weary wednesday.

At Home
========

Finished getting the tiles off the old bathroom walls - better go buy a new bathroom suite now!
Dogs dug a big hole in the garden - I could hire them out as earth movers the speed they can dig at!
Both kids at school! Both barred from the internet game Runescape as another "player" was asking them 
personal details, they both know not to supply any but better safe than sorry. I knew it was a good decision
to have the only internet'ed computer in the lounge. Its quite funny to watch them using JDS, they seem quite
at home with it unlike CDE which they struggled with.

At work
=======

Still looking at sparc cpu performance counters, I have looked at a couple of applications that
walked through large in memory arrays looking for flags/pointers, this test the memory speed. Luckily on 
Sparc the designers thought about this and introduced a software prefetch instruction that allows you to
start a memory fetch into the prefetch cache in the background. This is used in the USIII/USIV block copy code to
get data arriving into the cpu caches just as it is needed. The art is to predict how far ahead of your
current memory location you need to prefetch so it arrives just in time. Get it there too early and it will
be evicted by someone else, too late and you wasted bandwidth.

So today's code marched through large memory arrays, prefetching at different offsets ahead of the loop
reading the array, on the 490 I was using the optimum distance ahead was only 256 bytes I thought 
it would be more, I need to experiment on a range of our hardware.

With no prefetch instruction the 1gb array was read with a 64 byte stride in 4.95 seconds.
With prefetch at 256 bytes ahead of the reader time was down to 1.29 seconds, not bad for 15
extra instructions! This is a very tiny little example but if you have large arrays to examine, or
you are walking long linked lists ( prefetch instructions have no side effects so you can prefetch ->next without
worrying if it is going to be NULL) this technique could be useful..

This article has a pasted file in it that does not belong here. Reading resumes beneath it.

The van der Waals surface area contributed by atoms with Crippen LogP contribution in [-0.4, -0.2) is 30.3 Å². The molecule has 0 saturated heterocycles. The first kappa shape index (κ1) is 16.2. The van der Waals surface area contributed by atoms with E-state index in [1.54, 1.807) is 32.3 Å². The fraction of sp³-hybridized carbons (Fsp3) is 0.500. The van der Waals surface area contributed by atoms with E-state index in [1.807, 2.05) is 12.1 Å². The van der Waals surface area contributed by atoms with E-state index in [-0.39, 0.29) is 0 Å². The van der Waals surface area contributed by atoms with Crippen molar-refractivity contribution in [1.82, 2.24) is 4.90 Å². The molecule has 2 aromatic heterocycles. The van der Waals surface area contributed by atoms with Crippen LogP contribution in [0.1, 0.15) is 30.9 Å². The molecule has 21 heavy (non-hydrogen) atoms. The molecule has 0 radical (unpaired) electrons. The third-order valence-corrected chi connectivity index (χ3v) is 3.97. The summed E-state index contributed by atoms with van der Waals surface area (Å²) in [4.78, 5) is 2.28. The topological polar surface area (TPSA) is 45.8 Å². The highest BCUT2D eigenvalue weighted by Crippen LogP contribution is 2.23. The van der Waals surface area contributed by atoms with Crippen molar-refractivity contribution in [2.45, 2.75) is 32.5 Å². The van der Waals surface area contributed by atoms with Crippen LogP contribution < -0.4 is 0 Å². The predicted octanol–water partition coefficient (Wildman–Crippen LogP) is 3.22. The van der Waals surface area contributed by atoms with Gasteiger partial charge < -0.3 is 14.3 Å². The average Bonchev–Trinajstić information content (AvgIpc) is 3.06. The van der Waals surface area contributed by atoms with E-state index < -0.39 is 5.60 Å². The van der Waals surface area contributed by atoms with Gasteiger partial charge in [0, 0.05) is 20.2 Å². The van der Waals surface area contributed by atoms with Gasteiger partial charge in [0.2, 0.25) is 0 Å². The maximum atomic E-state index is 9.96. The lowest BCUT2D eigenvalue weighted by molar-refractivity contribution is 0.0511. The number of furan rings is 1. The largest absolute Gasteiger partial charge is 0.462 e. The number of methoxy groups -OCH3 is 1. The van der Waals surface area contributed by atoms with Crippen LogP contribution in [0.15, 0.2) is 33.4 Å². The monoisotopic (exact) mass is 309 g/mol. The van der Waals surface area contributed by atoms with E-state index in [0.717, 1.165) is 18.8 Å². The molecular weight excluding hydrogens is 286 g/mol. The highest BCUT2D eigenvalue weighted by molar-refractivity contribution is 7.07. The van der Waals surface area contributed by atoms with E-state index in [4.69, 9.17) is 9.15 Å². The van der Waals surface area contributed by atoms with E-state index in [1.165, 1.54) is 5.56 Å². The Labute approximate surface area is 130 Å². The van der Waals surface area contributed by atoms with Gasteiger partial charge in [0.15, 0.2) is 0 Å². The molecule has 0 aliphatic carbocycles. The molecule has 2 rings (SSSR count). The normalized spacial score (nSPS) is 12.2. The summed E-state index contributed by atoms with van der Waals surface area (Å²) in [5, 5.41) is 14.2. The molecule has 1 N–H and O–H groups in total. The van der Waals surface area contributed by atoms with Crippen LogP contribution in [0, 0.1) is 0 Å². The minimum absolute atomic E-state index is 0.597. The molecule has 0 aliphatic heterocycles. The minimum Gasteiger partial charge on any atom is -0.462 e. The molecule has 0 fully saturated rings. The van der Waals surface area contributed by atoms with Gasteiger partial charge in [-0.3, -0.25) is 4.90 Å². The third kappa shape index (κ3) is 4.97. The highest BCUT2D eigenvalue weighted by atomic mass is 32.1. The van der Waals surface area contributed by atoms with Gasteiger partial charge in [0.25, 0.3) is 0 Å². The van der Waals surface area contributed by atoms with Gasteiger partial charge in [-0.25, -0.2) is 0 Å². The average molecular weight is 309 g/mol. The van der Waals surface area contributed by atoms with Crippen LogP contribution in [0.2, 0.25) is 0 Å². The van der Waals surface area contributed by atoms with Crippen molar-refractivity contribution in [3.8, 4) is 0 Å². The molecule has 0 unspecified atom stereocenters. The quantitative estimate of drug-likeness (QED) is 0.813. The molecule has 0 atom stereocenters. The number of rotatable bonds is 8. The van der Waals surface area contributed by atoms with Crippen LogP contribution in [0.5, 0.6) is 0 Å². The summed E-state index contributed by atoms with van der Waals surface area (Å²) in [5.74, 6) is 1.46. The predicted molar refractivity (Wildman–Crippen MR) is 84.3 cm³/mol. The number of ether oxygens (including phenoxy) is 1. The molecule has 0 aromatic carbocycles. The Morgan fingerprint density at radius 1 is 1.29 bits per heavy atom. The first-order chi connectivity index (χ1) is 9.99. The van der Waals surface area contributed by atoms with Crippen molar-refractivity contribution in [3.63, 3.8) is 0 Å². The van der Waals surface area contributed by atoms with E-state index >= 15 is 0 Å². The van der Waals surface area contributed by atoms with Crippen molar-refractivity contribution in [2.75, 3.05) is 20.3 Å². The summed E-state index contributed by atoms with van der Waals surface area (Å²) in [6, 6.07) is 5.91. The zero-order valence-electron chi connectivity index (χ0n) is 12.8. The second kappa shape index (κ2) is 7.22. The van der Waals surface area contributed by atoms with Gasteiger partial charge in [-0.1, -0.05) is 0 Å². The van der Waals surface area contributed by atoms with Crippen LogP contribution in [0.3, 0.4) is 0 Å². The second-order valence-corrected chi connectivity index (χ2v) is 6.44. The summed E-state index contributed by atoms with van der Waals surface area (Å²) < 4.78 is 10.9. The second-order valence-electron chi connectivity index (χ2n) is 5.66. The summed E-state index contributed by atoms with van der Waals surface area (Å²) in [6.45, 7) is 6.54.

It's sort of a hard concept that the cpu is running the same total number of instructions its just 
wasting less cycles as the number of pipeline stalls due to lack of data is reduced.  This is talked 
about in the papers on chip multithreading where the chip can fill dead patches by executing instructions
that have data. It should be possible to produce an efficiency figure for software that relates to the
ration of instructions executed to cycles - sounds like something that the pic counters can measure....

so setting pic0 to Cycle_cnt and pic1 to Instr_cnt and using a prefetch interval of 256 I see it takes
1246685232 cycles to execute 620888367 instructions or almost exactly 2 cycles per instruction.

so lets do it without prefetch at all, the prefetch instruction is replaced with a harmless or.

 4907025843 cycles to execute 620922314 instructions which is 7.90 cycles per instruction. wow!

here is the magic instruction..

asm("prefetch [%i0], 0");

but if you use the compiler suite then there are some header files and macros to 
use prefetch more easily.. Some of the best application performance gains have been through
using the latetst compilers and allowing it to optimise for the hardware. A program compiled up 
on a US1 machine many years ago will run just fine on a brand new USIV based machine, but it
wont go as fast as it could. Sun uses this in the libc_psr.so libraries, there is a nice simple generic
block copy in libc but the runtime linker looks for the platform specific filter library to get
the go faster version for the specific platform you are on, I haven't seen this only any applications
but the mechanism is there.

In Between
==========

15 miles in smart car, going to need some petrol soon, legs ached after yesterdays cycling.
0 miles on the bike, and none tomorrow as I have to work from home.

tim

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